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2AC's

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What problems are you currently having with your 2ac?  In general, the two things I've found to be most important to keep in mind in the 2ac is organization and time allocation.

 

The 2ac needs to contain case extensions and answers to every argument in the 1nc.  If you have time, you can sometimes read an extra advantage, but you're generally better off developing a few arguments well than having a large number of partially-developed arguments.

 

As for structure, always start with case; your aff is your main source of offense throughout the round, so it's pretty important to keep it alive.  After that, answer their arguments in order of threat level.  In general, this means you start with topicality (if you drop it you lose the round no matter what), followed by counterplans that claim to solve all of case, followed by kritiks (if you drop them, the neg will probably win the round, even if it's technically possible for you to win), followed by advantage counterplans, followed by disads (worst case, if you drop a disad, you can still try to outweigh it).  Note that this order isn't absolute; some people say you should start with topicality before going on to case, and if you know that your opponent really wants to go for an argument, you can probably prioritize it a bit more highly than you otherwise would.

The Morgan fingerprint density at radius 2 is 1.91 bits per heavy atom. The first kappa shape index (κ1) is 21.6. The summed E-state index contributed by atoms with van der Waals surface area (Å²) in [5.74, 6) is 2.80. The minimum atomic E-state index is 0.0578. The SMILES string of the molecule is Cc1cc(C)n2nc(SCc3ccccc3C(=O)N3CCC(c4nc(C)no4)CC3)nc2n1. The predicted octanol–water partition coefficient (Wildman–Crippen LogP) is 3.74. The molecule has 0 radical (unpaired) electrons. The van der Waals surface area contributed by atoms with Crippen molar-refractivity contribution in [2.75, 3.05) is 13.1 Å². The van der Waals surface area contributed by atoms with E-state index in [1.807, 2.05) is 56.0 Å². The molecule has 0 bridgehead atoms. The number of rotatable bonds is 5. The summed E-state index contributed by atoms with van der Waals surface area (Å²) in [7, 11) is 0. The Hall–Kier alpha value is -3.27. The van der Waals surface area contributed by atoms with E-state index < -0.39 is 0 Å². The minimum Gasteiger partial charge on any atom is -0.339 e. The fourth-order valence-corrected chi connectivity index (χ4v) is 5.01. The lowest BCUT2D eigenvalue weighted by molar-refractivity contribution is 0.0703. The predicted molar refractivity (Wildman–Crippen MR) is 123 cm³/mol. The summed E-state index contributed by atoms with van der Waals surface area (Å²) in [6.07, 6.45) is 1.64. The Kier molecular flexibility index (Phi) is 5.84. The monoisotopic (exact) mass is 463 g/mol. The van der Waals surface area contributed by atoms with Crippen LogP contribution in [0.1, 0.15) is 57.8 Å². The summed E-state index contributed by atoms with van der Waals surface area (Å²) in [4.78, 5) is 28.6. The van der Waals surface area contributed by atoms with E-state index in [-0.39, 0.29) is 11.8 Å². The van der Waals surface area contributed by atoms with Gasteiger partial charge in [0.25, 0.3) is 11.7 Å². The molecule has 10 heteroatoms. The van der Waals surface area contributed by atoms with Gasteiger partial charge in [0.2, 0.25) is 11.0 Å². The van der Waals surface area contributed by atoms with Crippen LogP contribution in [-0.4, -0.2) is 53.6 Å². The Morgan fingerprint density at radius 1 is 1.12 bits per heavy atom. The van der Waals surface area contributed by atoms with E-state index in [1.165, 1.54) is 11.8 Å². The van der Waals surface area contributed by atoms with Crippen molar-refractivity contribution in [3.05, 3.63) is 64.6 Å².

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#1 way to improve 2ACs: Frontlines. You should have a frontline for every off-case Neg position you can anticipate, and if you hit one you haven't anticipated at a tournament, write a frontline before the next tournament. I see this problem even among strong schools and teams; last year, pretty decent teams in Chicago were still scrambling to shuffle cards together to respond to a China DA. In most rounds, the majority of your 2AC should be prewritten.

 

What should be in your 2AC? What BobbyTables said; you must answer every Neg argument and extend the 1AC. Preferably, at least 3-4 points on each T violation, at least 6 points on each other off-case, and as much as you need to on-case.

 

How to structure your 2AC? I disagree with BobbyTables here: I'd put off-case first. The reason is that if you're properly prepared, it's easier to speed through the off-case positions first. It's also where you're more likely to have prepared responses, which sound stronger out of the gate. Meanwhile, as long as you say something to keep the 1AC in play on case, the 1AR can extend cards read in the 1AC. Skip or undercover a T, CP, K, or extinction-level DA though, and you probably lose the round regardless of anything else that happens. I might consider going the other way if I'm running a K Aff and am planning to win on discursive impacts outweighing whatever Neg runs, but for policy cases, I'd put off-case first. And I do agree that T/theory should come before substantive off-case.